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Northern partnerships

Faculty of Education’s Dr. Kirk Anderson appointed UArctic chair

Research

By Angela Hunt

Professor and former dean of Memorial’s Faculty of Education Dr. Kirk Anderson has been named UArctic Chair in School Improvement and Effectiveness. 

UArctic chairs are highly qualified academics who work to implement, promote and drive collaborative research and education amongst UArctic members, while building beneficial partnerships to support the broader Arctic community.

“Dr. Anderson brings forth a wealth of knowledge and expertise to the area of school effectiveness and school improvement,” said Dr. Gerald Galway, interim dean, Faculty of Education. “I know that he will be an exceptional addition to UArctic’s chair program and I look forward to seeing what he will achieve in this role.”

This newest appointment to the UArctic board comes just months after the Faculty of Engineering and Applied Science’s Dr. Bing Chen was appointed as UArctic Chair in Marine and Coastal Environmental Engineering.

“It is a great pleasure to have two UArctic chairs from Memorial University,” said Lars Kullerud, president of UArctic. “With this, Memorial strengthens its position as a leading university in Arctic co-operation.”

Valued UArctic member

Dr. Anderson has been an active member of the UArctic community for a decade.

Since 2012 he has been working to promote education, teacher development, school improvement and related research in northern contexts.

His initial work with the UArctic community led to the Faculty of Education’s partnership with the Nunatsiavut Government to develop and implement its Inuit-focused Bachelor of Education (IBED) Program.

The program was a significant success in fostering Indigenous, community-based teacher education in Nunatsiavut.

Dr. Anderson later became involved in promoting a partnership between Memorial’s Faculty of Education and Nunavut Arctic College to reshape the Nunavut Teacher Education Program (NTEP).  

“I am thrilled … to deepen my work in these areas, better aligning pan-Arctic educational organizations with interest groups and thematic networks.” – Dr. Kirk Anderson

In his newest role as UArctic chair, Dr. Anderson plans to further mobilize his research and expertise in the area of school effectiveness and school improvement, to garner partnerships and funding opportunities, as well as to establish a pan-Arctic graduate group of doctoral students from across the North.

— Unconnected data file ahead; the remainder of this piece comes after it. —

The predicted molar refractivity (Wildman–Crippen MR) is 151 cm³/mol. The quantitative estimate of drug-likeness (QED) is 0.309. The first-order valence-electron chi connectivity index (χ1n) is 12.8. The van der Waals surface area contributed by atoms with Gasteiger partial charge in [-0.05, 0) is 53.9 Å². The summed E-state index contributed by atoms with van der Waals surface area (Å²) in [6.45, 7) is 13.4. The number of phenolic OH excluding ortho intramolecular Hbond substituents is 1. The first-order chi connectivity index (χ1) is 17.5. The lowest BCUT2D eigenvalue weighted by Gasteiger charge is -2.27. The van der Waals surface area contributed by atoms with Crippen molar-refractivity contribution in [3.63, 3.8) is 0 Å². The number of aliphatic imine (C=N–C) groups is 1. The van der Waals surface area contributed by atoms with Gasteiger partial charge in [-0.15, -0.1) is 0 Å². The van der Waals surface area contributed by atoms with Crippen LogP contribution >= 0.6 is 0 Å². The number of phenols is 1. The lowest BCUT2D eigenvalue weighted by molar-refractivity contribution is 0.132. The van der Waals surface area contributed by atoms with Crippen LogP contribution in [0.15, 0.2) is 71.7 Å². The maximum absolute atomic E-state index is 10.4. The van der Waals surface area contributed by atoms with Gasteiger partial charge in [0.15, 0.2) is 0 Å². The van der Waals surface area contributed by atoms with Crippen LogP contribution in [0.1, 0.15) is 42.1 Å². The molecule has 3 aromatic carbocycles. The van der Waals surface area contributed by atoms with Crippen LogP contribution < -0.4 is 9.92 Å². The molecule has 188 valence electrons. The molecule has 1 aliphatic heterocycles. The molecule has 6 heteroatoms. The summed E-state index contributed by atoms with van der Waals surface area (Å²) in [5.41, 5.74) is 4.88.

“I have devoted much of my career to researching, understanding and strengthening the areas of school effectiveness and school improvement, specifically focused on Indigenous schools, and rural and isolated communities,” said Dr. Anderson. “I am thrilled to have this formal opportunity to deepen my work in these areas, better aligning Pan-Arctic educational organizations with interest groups and thematic networks.”

“Dr. Anderson is an experienced educator and engaged researcher who is recognized as a leader in his field of study,” said Dr. Neil Bose, interim provost and vice-president (academic), who was vice-president (research) at the time of Dr. Anderson’s nomination. “His appointment enhances Memorial’s ongoing collaboration with UArctic members and its partners and allows him to undertake valuable research related to the Arctic. This is a well-deserved honour for Dr. Anderson and I look forward to seeing the outcomes of his work.”

Background information

Dr. Anderson comes from a family with Mi’kmaq and Inuit ancestry, and is a member of the Mekap’sk (Northern Peninsula) Mi’kmaq Band.

He is a professor of educational administration at the Faculty of Education and focuses his research mainly in the area of school improvement and school effectiveness in rural, isolated and Indigenous schools, as well as educational administration and teacher leadership.

Dr. Anderson has had significant involvement in research in Indigenous (Aboriginal) education, both in Canada and internationally, with his most current work being focused on Canadian perspectives for teacher development in the North (an Inuit- and Sami-centric view).

This project includes team members from Canada (also members of the UA Thematic Networks and Arctic-net researchers) and the Nordic countries (Thematic Network for Teacher Education and the Verdde Network).

To learn more about his appointment, visit the UArctic website.


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